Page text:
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Happy Monday - 3 new (or updated) patent applications from Apple, Uber and Amazon!
Apple’s first patent application for flexible displays was filed in 2011, and has since been updated 4 times. During that time, Samsung have released foldable phones - the most recent one being the Galaxy Z Fold 2, which started shipping in October.
Samsung’s latest device showcases some interesting use-cases with flexible displays. The devices sit at the intersection of smartphones and tablets, enabling users to switch between the two as they please. When the device is half-folded, it becomes a screen with its own stand. The unfolded device allows for multi-tasking, or simply just a more immersive user experience.
So, are Apple working on their own version? A smartphone-tablet hybrid with a flexible display? Or is this patent refresh just Apple’s R&D team taking stock of their work, without any immediate view to it featuring in a consumer device? I don’t have any answers, but I’ll be keeping an eye on any future patent updates in this space from Apple ;)
Two interesting patent filings from Uber this week that I wanted to highlight.
(i) Route + Location Safety
Uber are thinking about how they can make the passenger experience safer.
They are looking to do this by suggesting appropriate pick-up and drop-off locations for passengers, and safer travel routes for drivers, on the basis of a ‘safety score’.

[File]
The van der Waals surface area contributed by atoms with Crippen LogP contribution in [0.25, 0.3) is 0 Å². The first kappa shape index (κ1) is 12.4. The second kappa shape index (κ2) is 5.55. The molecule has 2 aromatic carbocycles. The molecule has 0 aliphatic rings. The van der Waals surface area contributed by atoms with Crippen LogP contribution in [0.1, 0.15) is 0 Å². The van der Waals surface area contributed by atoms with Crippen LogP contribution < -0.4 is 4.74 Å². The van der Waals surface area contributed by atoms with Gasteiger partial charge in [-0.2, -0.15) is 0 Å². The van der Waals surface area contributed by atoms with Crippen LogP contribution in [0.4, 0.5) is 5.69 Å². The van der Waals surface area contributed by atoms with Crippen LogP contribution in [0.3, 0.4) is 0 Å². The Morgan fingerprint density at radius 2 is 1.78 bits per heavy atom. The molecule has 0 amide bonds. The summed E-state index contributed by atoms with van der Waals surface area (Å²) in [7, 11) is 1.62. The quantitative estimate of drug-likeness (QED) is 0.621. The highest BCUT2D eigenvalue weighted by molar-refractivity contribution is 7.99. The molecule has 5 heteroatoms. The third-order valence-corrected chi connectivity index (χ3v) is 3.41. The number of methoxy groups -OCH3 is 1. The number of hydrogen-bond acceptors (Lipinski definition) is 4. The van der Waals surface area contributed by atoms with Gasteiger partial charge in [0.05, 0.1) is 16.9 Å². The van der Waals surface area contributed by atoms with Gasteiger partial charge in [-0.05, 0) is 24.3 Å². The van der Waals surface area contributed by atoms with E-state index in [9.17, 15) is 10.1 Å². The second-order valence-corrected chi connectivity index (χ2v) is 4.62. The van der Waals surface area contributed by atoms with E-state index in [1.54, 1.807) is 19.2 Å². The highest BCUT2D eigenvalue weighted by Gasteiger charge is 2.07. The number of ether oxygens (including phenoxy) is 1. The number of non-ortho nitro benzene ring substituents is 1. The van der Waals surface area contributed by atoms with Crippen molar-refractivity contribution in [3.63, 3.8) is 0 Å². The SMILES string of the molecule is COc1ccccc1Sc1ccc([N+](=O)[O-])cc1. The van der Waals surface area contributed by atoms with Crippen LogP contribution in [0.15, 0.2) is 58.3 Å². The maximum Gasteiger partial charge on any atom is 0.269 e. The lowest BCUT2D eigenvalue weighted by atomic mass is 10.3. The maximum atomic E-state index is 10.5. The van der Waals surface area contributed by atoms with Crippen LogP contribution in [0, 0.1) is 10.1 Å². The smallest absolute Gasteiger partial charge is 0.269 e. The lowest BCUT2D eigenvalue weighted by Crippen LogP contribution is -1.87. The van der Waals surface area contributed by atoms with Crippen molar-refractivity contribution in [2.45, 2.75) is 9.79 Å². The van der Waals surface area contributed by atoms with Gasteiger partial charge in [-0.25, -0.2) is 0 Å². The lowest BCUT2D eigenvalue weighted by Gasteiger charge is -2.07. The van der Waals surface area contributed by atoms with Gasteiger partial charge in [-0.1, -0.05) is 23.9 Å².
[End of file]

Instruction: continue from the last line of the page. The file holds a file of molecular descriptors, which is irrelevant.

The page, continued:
The safety score of different locations could be based on the following:
presence of surveillance cameras
brightness or ambient light level
crime rates for a neighbourhood
On the one hand, optimising for safe locations could bring about a virtuous cycle in Uber. Firstly, optimising for safer routes may inspire more trust in Uber from potential passengers. For example, in India, Uber’s reputation has been tarnished from instances of drivers raping their passengers.
Secondly, having pick-up and drop-off points optimised for safety may make drivers feel more confident about picking up passengers from specific areas. I’m sure some drivers have ‘no-go’ areas for picking up passengers. By suggesting safe pick-up points, Uber might be looking to try to minimise the behaviour of not picking up passengers from specific neighbourhoods.
But on a practical level, there are some interesting considerations. For example, if a passenger needs to walk through an unsafe area in order to get to a ‘safer area’, will the platform take this into consideration when optimising for safety? Is the platform optimising for the safety of the driver or the passenger? These two won’t always necessarily align.
Secondly, should drivers be allowed to see the safety scores of a location before agreeing to a pick-up? If this information is feeding into the Uber algorithm, what are the ethical implications of keeping this information hidden? What balance do we strike between “trusting in the platform” and giving information for humans to make decisions for themselves?